I caught the tail end of Tom Steyer’s bait-and-switch press conference yesterday. With great flair and grandiosity, Steyer announced he wasn’t running for President. Instead, he’ll invest his time and money pounding the impeachment drum.
I’m ambivalent about whether Steyer runs for president. But if Steyer could have picked a more poorly conceived cause than impeachment, I’m not sure what it would have been (maybe opposing continental drift?). If Democrats in the US House want to impeach President Trump, fine. But there’s not much any of us can do to impact what is largely a procedural undertaking.
Do I believe Donald Trump deserves impeachment? Absolutely! That and more. I occasionally find myself uttering the phrase “lock him up,” relishing the delicious irony of that prospect. But remember, if Trump is removed from office, the Democratic nominee for president will likely face Mike Pence — a far more formidable opponent who is brighter than Trump yet likely to advance the same regressive, pro-corporate agenda.
Despite all its flaws, our democracy has survived two years of Donald Trump. We can probably hang on for another two years. If Democrats are smart enough not to nominate another status-quo candidate, Trump could soon be refining his golf game at Mar-a-Lago instead of creating constant chaos in the West Wing.
What’s saddest about Steyer’s shift is that he’d carved out such an important niche for himself. People knew him as “the rich guy who cares about climate change.” Why would he abandon his cutting-edge work on climate for any other priority, especially one as short-sighted as impeachment? Hopefully, Steyer will spend a couple hundred thousand of his vast fortune to hire consultants to give him better advice — or he can save his money and take my advice for free.
In other news, congratulations to Cindy Axne and Abby Finkenauer — Iowa’s newest members of Congress, and the first two women ever elected to the US House from Iowa. Both unseated Republican incumbents in competitive contests, helping assure the Democratic takeover of the US House and setting up a roadblock to some of the worst proposals coming out of the Trump administration.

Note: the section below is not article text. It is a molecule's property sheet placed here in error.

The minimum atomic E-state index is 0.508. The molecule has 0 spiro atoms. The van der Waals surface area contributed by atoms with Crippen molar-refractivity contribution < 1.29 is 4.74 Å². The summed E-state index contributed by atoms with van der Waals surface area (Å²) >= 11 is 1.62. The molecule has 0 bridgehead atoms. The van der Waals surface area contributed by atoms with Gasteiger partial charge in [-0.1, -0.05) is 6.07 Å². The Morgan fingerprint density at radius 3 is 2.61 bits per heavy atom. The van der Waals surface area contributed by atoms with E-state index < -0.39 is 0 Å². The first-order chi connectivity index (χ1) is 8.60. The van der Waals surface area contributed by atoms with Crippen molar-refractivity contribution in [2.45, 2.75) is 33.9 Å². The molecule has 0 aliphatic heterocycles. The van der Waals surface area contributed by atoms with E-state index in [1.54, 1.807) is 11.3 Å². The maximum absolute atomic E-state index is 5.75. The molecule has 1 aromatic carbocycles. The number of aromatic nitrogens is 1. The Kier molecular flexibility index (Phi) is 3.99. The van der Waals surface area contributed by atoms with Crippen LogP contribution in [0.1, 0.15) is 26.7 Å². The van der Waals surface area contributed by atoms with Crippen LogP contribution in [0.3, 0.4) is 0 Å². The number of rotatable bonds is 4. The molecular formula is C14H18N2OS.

Now the real work begins — not just for Axne and Finkenauer, but for us at the grassroots. If the favorable rhetoric we heard from Finkenauer and Axne on climate change during the campaign is to be matched by action, they need to join the 45 other House Democrats who have signed on to the Green New Deal. This proposal, championed by Alexandria Ocasio-Cortez and a broad, growing coalition, is the most far-reaching and comprehensive solution yet. As the urgency of climate change grows, we’re beyond the days when small steps and half-measures made sense. America needs an all-hands-on-deck strategy that fully mobilizes the power of government, business, and the grassroots to tackle the existential crisis of our times.
Across the state, supporters of Bold Iowa are talking with the three Democratic members of Iowa’s congressional delegation about the Green New Deal. I’d previously suggested we not waste our time lobbying Steve King. But now that King has a Republican primary opponent — State Senator Randy Feenstra — Iowans living in the Fourth District should approach both candidates about the Green New Deal.
I’ve had great feedback from some of my readers on conversations they’ve had with our congressional delegation. One thing is clear: We have a lot of work to do. None are yet on board. Let’s change that. — Ed Fallon